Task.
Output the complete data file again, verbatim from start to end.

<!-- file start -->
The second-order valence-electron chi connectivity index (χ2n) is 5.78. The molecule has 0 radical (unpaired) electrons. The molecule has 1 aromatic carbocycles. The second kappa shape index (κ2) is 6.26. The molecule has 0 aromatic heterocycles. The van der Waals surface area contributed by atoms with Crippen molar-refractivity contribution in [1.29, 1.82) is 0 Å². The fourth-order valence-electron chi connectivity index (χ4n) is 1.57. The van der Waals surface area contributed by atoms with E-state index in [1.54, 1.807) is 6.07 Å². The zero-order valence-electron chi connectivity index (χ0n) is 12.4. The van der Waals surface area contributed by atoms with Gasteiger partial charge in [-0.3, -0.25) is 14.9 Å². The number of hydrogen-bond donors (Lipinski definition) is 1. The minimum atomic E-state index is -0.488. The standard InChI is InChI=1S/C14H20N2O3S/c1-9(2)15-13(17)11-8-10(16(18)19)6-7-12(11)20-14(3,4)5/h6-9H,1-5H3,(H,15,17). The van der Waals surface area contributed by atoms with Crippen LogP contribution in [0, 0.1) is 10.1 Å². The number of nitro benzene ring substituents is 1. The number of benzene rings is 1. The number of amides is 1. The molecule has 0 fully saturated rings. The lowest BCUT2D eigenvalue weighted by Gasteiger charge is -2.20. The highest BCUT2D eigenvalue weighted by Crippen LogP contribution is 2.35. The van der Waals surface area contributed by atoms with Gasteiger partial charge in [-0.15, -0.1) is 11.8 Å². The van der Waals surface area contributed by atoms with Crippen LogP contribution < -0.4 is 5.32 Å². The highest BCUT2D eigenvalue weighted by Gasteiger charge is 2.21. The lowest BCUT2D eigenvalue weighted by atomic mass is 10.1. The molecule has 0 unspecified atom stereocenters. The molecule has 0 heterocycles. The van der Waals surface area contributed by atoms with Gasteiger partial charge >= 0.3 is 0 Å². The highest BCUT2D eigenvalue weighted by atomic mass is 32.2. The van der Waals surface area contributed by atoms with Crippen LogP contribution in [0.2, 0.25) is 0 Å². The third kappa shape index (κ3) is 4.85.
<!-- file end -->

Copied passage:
The second-order valence-electron chi connectivity index (χ2n) is 5.78. The molecule has 0 radical (unpaired) electrons. The molecule has 1 aromatic carbocycles. The second kappa shape index (κ2) is 6.26. The molecule has 0 aromatic heterocycles. The van der Waals surface area contributed by atoms with Crippen molar-refractivity contribution in [1.29, 1.82) is 0 Å². The fourth-order valence-electron chi connectivity index (χ4n) is 1.57. The van der Waals surface area contributed by atoms with E-state index in [1.54, 1.807) is 6.07 Å². The zero-order valence-electron chi connectivity index (χ0n) is 12.4. The van der Waals surface area contributed by atoms with Gasteiger partial charge in [-0.3, -0.25) is 14.9 Å². The number of hydrogen-bond donors (Lipinski definition) is 1. The minimum atomic E-state index is -0.488. The standard InChI is InChI=1S/C14H20N2O3S/c1-9(2)15-13(17)11-8-10(16(18)19)6-7-12(11)20-14(3,4)5/h6-9H,1-5H3,(H,15,17). The van der Waals surface area contributed by atoms with Crippen LogP contribution in [0, 0.1) is 10.1 Å². The number of nitro benzene ring substituents is 1. The number of benzene rings is 1. The number of amides is 1. The molecule has 0 fully saturated rings. The lowest BCUT2D eigenvalue weighted by Gasteiger charge is -2.20. The highest BCUT2D eigenvalue weighted by Crippen LogP contribution is 2.35. The van der Waals surface area contributed by atoms with Gasteiger partial charge in [-0.15, -0.1) is 11.8 Å². The van der Waals surface area contributed by atoms with Crippen LogP contribution < -0.4 is 5.32 Å². The highest BCUT2D eigenvalue weighted by Gasteiger charge is 2.21. The lowest BCUT2D eigenvalue weighted by atomic mass is 10.1. The molecule has 0 unspecified atom stereocenters. The molecule has 0 heterocycles. The van der Waals surface area contributed by atoms with Gasteiger partial charge >= 0.3 is 0 Å². The highest BCUT2D eigenvalue weighted by atomic mass is 32.2. The van der Waals surface area contributed by atoms with Crippen LogP contribution in [0.2, 0.25) is 0 Å². The third kappa shape index (κ3) is 4.85.